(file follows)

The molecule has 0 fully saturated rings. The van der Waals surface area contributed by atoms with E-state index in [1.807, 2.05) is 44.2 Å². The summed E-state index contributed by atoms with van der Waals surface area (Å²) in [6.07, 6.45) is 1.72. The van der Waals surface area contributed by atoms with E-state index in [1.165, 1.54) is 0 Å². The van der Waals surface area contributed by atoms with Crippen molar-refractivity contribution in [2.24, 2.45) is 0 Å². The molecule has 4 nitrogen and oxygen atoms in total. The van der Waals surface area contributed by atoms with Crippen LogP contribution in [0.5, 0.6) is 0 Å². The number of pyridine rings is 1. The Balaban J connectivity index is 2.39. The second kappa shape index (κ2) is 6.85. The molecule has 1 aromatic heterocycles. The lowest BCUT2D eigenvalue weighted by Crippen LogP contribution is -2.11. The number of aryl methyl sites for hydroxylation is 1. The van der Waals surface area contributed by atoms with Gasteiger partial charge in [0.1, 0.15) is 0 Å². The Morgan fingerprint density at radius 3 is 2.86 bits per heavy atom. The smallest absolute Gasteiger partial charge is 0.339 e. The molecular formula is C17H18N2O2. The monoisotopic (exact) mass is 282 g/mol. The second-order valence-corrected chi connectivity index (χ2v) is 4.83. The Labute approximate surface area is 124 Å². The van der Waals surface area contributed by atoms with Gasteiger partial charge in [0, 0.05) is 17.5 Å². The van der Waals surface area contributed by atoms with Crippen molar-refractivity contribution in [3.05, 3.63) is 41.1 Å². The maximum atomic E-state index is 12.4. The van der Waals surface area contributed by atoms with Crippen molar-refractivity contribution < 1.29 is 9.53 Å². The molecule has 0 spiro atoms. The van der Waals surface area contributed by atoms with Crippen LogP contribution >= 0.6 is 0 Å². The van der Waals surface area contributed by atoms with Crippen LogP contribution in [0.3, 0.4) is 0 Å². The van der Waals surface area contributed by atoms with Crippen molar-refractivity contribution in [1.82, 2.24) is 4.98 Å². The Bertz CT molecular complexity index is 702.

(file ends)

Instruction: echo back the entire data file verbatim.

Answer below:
The molecule has 0 fully saturated rings. The van der Waals surface area contributed by atoms with E-state index in [1.807, 2.05) is 44.2 Å². The summed E-state index contributed by atoms with van der Waals surface area (Å²) in [6.07, 6.45) is 1.72. The van der Waals surface area contributed by atoms with E-state index in [1.165, 1.54) is 0 Å². The van der Waals surface area contributed by atoms with Crippen molar-refractivity contribution in [2.24, 2.45) is 0 Å². The molecule has 4 nitrogen and oxygen atoms in total. The van der Waals surface area contributed by atoms with Crippen LogP contribution in [0.5, 0.6) is 0 Å². The number of pyridine rings is 1. The Balaban J connectivity index is 2.39. The second kappa shape index (κ2) is 6.85. The molecule has 1 aromatic heterocycles. The lowest BCUT2D eigenvalue weighted by Crippen LogP contribution is -2.11. The number of aryl methyl sites for hydroxylation is 1. The van der Waals surface area contributed by atoms with Gasteiger partial charge in [0.1, 0.15) is 0 Å². The Morgan fingerprint density at radius 3 is 2.86 bits per heavy atom. The smallest absolute Gasteiger partial charge is 0.339 e. The molecular formula is C17H18N2O2. The monoisotopic (exact) mass is 282 g/mol. The second-order valence-corrected chi connectivity index (χ2v) is 4.83. The Labute approximate surface area is 124 Å². The van der Waals surface area contributed by atoms with Gasteiger partial charge in [0, 0.05) is 17.5 Å². The van der Waals surface area contributed by atoms with Crippen molar-refractivity contribution in [3.05, 3.63) is 41.1 Å². The maximum atomic E-state index is 12.4. The van der Waals surface area contributed by atoms with Crippen molar-refractivity contribution < 1.29 is 9.53 Å². The molecule has 0 spiro atoms. The van der Waals surface area contributed by atoms with Crippen LogP contribution >= 0.6 is 0 Å². The van der Waals surface area contributed by atoms with Crippen LogP contribution in [0.3, 0.4) is 0 Å². The van der Waals surface area contributed by atoms with Crippen molar-refractivity contribution in [1.82, 2.24) is 4.98 Å². The Bertz CT molecular complexity index is 702.